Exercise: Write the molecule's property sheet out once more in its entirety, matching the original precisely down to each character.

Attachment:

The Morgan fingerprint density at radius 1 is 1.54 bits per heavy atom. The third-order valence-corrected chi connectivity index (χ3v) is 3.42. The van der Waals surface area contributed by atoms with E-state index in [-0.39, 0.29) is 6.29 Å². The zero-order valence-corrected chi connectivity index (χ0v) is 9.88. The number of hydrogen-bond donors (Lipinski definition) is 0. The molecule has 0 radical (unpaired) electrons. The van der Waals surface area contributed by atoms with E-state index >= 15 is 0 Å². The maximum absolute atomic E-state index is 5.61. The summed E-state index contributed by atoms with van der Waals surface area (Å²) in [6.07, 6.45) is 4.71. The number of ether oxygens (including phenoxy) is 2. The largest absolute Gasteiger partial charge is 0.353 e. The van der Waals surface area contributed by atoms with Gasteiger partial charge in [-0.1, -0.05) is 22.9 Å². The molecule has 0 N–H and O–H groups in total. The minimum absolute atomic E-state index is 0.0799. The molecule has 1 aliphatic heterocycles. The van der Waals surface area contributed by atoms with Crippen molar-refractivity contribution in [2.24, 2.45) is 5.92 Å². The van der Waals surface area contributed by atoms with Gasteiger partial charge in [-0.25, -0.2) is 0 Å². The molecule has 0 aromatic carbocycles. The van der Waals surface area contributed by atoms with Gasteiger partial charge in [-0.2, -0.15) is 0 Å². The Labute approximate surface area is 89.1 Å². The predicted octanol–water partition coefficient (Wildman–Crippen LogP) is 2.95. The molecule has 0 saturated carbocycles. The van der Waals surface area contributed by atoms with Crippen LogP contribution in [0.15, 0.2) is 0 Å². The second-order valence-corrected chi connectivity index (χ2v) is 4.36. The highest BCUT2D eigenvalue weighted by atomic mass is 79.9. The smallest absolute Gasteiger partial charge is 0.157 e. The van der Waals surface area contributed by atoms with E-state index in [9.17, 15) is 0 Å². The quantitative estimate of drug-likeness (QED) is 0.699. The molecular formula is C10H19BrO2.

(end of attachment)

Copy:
The Morgan fingerprint density at radius 1 is 1.54 bits per heavy atom. The third-order valence-corrected chi connectivity index (χ3v) is 3.42. The van der Waals surface area contributed by atoms with E-state index in [-0.39, 0.29) is 6.29 Å². The zero-order valence-corrected chi connectivity index (χ0v) is 9.88. The number of hydrogen-bond donors (Lipinski definition) is 0. The molecule has 0 radical (unpaired) electrons. The van der Waals surface area contributed by atoms with E-state index >= 15 is 0 Å². The maximum absolute atomic E-state index is 5.61. The summed E-state index contributed by atoms with van der Waals surface area (Å²) in [6.07, 6.45) is 4.71. The number of ether oxygens (including phenoxy) is 2. The largest absolute Gasteiger partial charge is 0.353 e. The van der Waals surface area contributed by atoms with Gasteiger partial charge in [-0.1, -0.05) is 22.9 Å². The molecule has 0 N–H and O–H groups in total. The minimum absolute atomic E-state index is 0.0799. The molecule has 1 aliphatic heterocycles. The van der Waals surface area contributed by atoms with Crippen molar-refractivity contribution in [2.24, 2.45) is 5.92 Å². The van der Waals surface area contributed by atoms with Gasteiger partial charge in [-0.25, -0.2) is 0 Å². The molecule has 0 aromatic carbocycles. The van der Waals surface area contributed by atoms with Gasteiger partial charge in [-0.2, -0.15) is 0 Å². The Labute approximate surface area is 89.1 Å². The predicted octanol–water partition coefficient (Wildman–Crippen LogP) is 2.95. The molecule has 0 saturated carbocycles. The van der Waals surface area contributed by atoms with Crippen LogP contribution in [0.15, 0.2) is 0 Å². The second-order valence-corrected chi connectivity index (χ2v) is 4.36. The highest BCUT2D eigenvalue weighted by atomic mass is 79.9. The smallest absolute Gasteiger partial charge is 0.157 e. The van der Waals surface area contributed by atoms with E-state index in [9.17, 15) is 0 Å². The quantitative estimate of drug-likeness (QED) is 0.699. The molecular formula is C10H19BrO2.